NCAA Tournament: Top Seeds Forced Out



Duke head coach Mike Krzyzewski speaks with forward RJ Barrett (5), guard Alex O’Connell (15), forward Javin DeLaurier (12) and forward Zion Williamson (1) in the second half against St. John’s at Cameron Indoor Stadium in Durham, N.C., on Saturday, Feb. 2, 2019. Duke won, 91-61. (Chuck Liddy/Raleigh News & Observer/TNS)

Daniel Pachino

After a highly uneventful opening weekend of the NCAA Tournament, this past weekend of Sweet 16 and Elite Eight play undoubtedly delivered. After an opening round that went almost entirely chalk, it made for an exciting second weekend with a number of the top seeds squaring off against each other.

Among Thursday and Friday’s Sweet 16 games, Purdue’s showdown with Tennessee, Duke’s narrow victory over Virginia Tech and Auburn’s dismantling of North Carolina were the most exciting games. On Thursday night, Purdue got out to a massive early lead against Tennessee. They led the No. 2 Volunteers by 12 at the half and extended their lead to as many as 18 in the second half. Tennessee, however, would not go down without a fight, as their stars Grant Williams and Admiral Schofield led the Vols all the way back from down 18 to take a two-point lead in the game’s final seconds. But with about five seconds remaining, Purdue inbounded the ball to its star Carsen Edwards who was fouled on a 3-point attempt. Edwards converted two of the three free throws and sent the game to overtime, where Purdue won easily after Williams fouled out for the Vols.

In perhaps the most shocking result of the Sweet 16, the Auburn Tigers tore apart Roy Williams’ No. 1 UNC Tar Heels. The Tigers rode the strategy they have all season, playing with tremendous pace, gunning and knocking down shots from the perimeter and playing suffocating, opportunistic defense. The Tar Heels had no answer for Auburn defensively in the second half and were unable to keep up with their phenomenal three-point shooting (17-37 as a team). The bad news for Auburn, however, was they lost one of their star players in forward Chuma Okeke who tore his ACL late in the game. They had to play without him in their Elite Eight win over SEC-rival Kentucky and will again be without in their Final Four matchup with Virginia.

Speaking of Virginia, the Cavaliers’ Elite Eight matchup with Purdue was perhaps the game of the tournament so far. Both teams were unconscious  offensively, especially in the second half. Purdue was led all night by Edwards, who had his second 42-point game of the tournament, and UVA was led by Kyle Guy who had been slumping all tournament. Edwards was phenomenal the entire game, scoring 42 of Purdue’s 75 points, and Virginia’s famous defense simply had no answer for his shooting. Every trip down the court it seemed Edwards was pulling up from farther and farther from the basket and still making everything. Every time it appeared UVA was going to pull away, Edwards would drill one of his 10 3-pointers of the night to keep Purdue in it. With five seconds remaining, UVA’s Ty Jerome was at the line trailing by three, when he made the first free throw but missed the second, Virginia was able to tip the ball back out toward mid-court, where Virginia guard Kihei Clark grabbed the loose ball, took two dribbles and threw a half-court pass to Mamadi Diakite, who hit a miraculous floater as time expired to force overtime, where Virginia pulled away for an 80-75 victory.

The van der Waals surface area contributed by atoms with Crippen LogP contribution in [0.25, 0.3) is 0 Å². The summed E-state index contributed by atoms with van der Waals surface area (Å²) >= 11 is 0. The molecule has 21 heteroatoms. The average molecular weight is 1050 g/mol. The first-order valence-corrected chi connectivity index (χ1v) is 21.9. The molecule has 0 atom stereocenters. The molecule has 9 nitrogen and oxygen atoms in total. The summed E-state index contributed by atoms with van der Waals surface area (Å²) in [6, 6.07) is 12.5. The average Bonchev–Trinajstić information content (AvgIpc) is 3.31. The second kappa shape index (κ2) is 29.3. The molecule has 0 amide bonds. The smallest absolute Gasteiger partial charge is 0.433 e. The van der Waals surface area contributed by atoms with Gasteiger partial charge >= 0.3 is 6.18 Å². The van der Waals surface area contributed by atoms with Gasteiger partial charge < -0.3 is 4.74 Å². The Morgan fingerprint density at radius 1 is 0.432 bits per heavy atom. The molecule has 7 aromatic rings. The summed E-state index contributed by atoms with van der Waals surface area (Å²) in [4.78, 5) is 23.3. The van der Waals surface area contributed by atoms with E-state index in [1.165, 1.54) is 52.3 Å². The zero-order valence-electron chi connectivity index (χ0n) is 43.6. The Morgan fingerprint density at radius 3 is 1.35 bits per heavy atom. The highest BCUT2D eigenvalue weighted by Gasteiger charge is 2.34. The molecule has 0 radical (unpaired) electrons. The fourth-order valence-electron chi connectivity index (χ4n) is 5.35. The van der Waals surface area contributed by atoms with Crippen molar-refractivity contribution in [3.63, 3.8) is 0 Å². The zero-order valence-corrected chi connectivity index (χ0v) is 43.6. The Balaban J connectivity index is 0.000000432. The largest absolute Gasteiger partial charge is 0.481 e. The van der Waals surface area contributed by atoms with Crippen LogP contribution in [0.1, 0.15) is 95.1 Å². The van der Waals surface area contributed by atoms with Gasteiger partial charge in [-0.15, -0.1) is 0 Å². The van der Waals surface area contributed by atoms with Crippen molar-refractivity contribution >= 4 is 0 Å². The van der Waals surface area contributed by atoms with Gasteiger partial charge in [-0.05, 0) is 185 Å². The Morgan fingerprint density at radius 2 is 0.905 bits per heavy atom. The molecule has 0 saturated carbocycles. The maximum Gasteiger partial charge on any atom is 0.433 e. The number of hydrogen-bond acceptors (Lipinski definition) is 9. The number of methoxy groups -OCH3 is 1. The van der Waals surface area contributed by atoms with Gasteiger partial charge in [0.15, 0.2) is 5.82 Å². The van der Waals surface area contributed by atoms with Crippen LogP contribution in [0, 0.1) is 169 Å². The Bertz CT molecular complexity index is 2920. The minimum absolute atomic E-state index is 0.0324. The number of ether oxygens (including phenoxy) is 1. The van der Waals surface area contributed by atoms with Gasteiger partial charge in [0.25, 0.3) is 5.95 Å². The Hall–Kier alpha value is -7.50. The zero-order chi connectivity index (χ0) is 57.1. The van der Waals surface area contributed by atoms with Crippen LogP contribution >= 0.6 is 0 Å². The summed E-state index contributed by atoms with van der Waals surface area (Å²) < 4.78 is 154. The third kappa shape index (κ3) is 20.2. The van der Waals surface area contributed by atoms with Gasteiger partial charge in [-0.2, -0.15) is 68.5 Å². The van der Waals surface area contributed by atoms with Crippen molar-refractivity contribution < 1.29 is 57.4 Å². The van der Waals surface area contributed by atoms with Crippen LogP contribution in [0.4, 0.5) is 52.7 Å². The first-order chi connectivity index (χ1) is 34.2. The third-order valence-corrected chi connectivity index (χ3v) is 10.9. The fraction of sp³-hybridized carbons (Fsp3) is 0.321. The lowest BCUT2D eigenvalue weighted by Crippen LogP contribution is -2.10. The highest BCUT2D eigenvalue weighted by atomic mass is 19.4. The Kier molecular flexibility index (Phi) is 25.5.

The final memorable game of the weekend was Michigan State’s shocking victory over No. 1 overall seed Duke. This was a game of big runs, especially in the first half. Michigan State jumped out to a big first half lead, but Zion Williamson and R.J. Barrett went on a run to regain the lead before allowing the Spartans to close the half out on 13-0 run while Williamson battled foul trouble to head into halftime up 34-30. The second half was a non-stop back-and-forth between the two teams. Every time Duke would go on a small run, the Spartans and Cassius Winston would have an answer, and vice versa. The story of the game in the second half, however, was the turnovers. Michigan State turned the ball over just seven times to Duke’s 17, and Duke did not score a single fast break point, which was a key for them all season. Trailing by one, Michigan State ran a perfect out of bounds play out of a timeout that resulted in what became the game-winning 3-pointer. Duke attempted to tie the game, but Barrett’s free throw woes that troubled him all season were what cost them as he missed the first of two shots at the line that could have tied the game, and Duke fell by one, 68-67.

This past weekend of the tournament was as memorable as any in years, and even with a number of the top teams gone, the Final Four should be very interesting, with Virginia facing a red-hot Auburn team and Michigan State facing Texas Tech’s vicious defense.